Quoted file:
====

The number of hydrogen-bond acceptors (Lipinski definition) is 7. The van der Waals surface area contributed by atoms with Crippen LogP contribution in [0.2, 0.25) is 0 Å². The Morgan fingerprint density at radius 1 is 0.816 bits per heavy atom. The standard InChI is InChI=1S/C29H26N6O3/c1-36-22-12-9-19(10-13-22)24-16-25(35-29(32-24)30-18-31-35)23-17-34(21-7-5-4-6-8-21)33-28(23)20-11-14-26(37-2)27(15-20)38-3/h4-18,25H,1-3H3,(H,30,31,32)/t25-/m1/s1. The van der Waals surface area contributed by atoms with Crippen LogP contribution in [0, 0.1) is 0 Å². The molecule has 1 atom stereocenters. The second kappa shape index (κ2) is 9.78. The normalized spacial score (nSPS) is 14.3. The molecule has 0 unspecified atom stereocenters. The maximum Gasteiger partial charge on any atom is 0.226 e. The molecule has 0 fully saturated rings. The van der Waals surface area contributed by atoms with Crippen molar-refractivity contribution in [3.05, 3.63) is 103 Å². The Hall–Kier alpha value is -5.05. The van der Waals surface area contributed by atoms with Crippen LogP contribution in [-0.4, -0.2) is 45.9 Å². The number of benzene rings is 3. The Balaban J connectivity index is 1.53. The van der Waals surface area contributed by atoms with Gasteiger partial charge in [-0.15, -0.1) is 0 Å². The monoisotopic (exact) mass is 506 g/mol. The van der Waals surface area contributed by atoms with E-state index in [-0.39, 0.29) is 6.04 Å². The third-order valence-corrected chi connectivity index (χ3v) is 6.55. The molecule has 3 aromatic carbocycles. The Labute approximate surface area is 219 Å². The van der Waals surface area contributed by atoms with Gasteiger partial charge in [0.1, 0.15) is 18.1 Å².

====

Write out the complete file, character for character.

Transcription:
The number of hydrogen-bond acceptors (Lipinski definition) is 7. The van der Waals surface area contributed by atoms with Crippen LogP contribution in [0.2, 0.25) is 0 Å². The Morgan fingerprint density at radius 1 is 0.816 bits per heavy atom. The standard InChI is InChI=1S/C29H26N6O3/c1-36-22-12-9-19(10-13-22)24-16-25(35-29(32-24)30-18-31-35)23-17-34(21-7-5-4-6-8-21)33-28(23)20-11-14-26(37-2)27(15-20)38-3/h4-18,25H,1-3H3,(H,30,31,32)/t25-/m1/s1. The van der Waals surface area contributed by atoms with Crippen LogP contribution in [0, 0.1) is 0 Å². The molecule has 1 atom stereocenters. The second kappa shape index (κ2) is 9.78. The normalized spacial score (nSPS) is 14.3. The molecule has 0 unspecified atom stereocenters. The maximum Gasteiger partial charge on any atom is 0.226 e. The molecule has 0 fully saturated rings. The van der Waals surface area contributed by atoms with Crippen molar-refractivity contribution in [3.05, 3.63) is 103 Å². The Hall–Kier alpha value is -5.05. The van der Waals surface area contributed by atoms with Crippen LogP contribution in [-0.4, -0.2) is 45.9 Å². The number of benzene rings is 3. The Balaban J connectivity index is 1.53. The van der Waals surface area contributed by atoms with Gasteiger partial charge in [-0.15, -0.1) is 0 Å². The monoisotopic (exact) mass is 506 g/mol. The van der Waals surface area contributed by atoms with E-state index in [-0.39, 0.29) is 6.04 Å². The third-order valence-corrected chi connectivity index (χ3v) is 6.55. The molecule has 3 aromatic carbocycles. The Labute approximate surface area is 219 Å². The van der Waals surface area contributed by atoms with Gasteiger partial charge in [0.1, 0.15) is 18.1 Å².